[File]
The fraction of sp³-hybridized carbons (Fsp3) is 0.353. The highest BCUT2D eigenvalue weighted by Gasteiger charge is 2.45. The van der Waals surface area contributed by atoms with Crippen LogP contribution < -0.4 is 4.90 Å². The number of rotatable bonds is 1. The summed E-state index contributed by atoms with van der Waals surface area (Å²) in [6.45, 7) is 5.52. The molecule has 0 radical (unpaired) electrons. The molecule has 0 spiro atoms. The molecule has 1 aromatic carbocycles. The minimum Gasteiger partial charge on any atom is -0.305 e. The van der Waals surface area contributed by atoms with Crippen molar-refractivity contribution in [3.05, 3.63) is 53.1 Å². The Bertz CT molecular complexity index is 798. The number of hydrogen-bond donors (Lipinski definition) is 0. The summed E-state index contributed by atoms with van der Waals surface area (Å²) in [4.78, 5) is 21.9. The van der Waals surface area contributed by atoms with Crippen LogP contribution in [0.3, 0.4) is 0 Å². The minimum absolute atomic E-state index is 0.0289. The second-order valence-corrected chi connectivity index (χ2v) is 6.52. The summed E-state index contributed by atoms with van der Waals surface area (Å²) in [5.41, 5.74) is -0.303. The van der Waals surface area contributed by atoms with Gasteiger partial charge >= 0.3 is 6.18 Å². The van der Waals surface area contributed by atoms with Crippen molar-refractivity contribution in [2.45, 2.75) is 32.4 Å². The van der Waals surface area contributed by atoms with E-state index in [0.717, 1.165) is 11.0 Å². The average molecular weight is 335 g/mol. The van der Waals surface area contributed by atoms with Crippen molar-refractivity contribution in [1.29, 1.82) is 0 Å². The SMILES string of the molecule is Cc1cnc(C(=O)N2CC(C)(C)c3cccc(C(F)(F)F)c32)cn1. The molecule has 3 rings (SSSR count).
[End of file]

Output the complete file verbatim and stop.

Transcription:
The fraction of sp³-hybridized carbons (Fsp3) is 0.353. The highest BCUT2D eigenvalue weighted by Gasteiger charge is 2.45. The van der Waals surface area contributed by atoms with Crippen LogP contribution < -0.4 is 4.90 Å². The number of rotatable bonds is 1. The summed E-state index contributed by atoms with van der Waals surface area (Å²) in [6.45, 7) is 5.52. The molecule has 0 radical (unpaired) electrons. The molecule has 0 spiro atoms. The molecule has 1 aromatic carbocycles. The minimum Gasteiger partial charge on any atom is -0.305 e. The van der Waals surface area contributed by atoms with Crippen molar-refractivity contribution in [3.05, 3.63) is 53.1 Å². The Bertz CT molecular complexity index is 798. The number of hydrogen-bond donors (Lipinski definition) is 0. The summed E-state index contributed by atoms with van der Waals surface area (Å²) in [4.78, 5) is 21.9. The van der Waals surface area contributed by atoms with Crippen LogP contribution in [0.3, 0.4) is 0 Å². The minimum absolute atomic E-state index is 0.0289. The second-order valence-corrected chi connectivity index (χ2v) is 6.52. The summed E-state index contributed by atoms with van der Waals surface area (Å²) in [5.41, 5.74) is -0.303. The van der Waals surface area contributed by atoms with Gasteiger partial charge >= 0.3 is 6.18 Å². The van der Waals surface area contributed by atoms with Crippen molar-refractivity contribution in [2.45, 2.75) is 32.4 Å². The van der Waals surface area contributed by atoms with E-state index in [0.717, 1.165) is 11.0 Å². The average molecular weight is 335 g/mol. The van der Waals surface area contributed by atoms with Crippen molar-refractivity contribution in [1.29, 1.82) is 0 Å². The SMILES string of the molecule is Cc1cnc(C(=O)N2CC(C)(C)c3cccc(C(F)(F)F)c32)cn1. The molecule has 3 rings (SSSR count).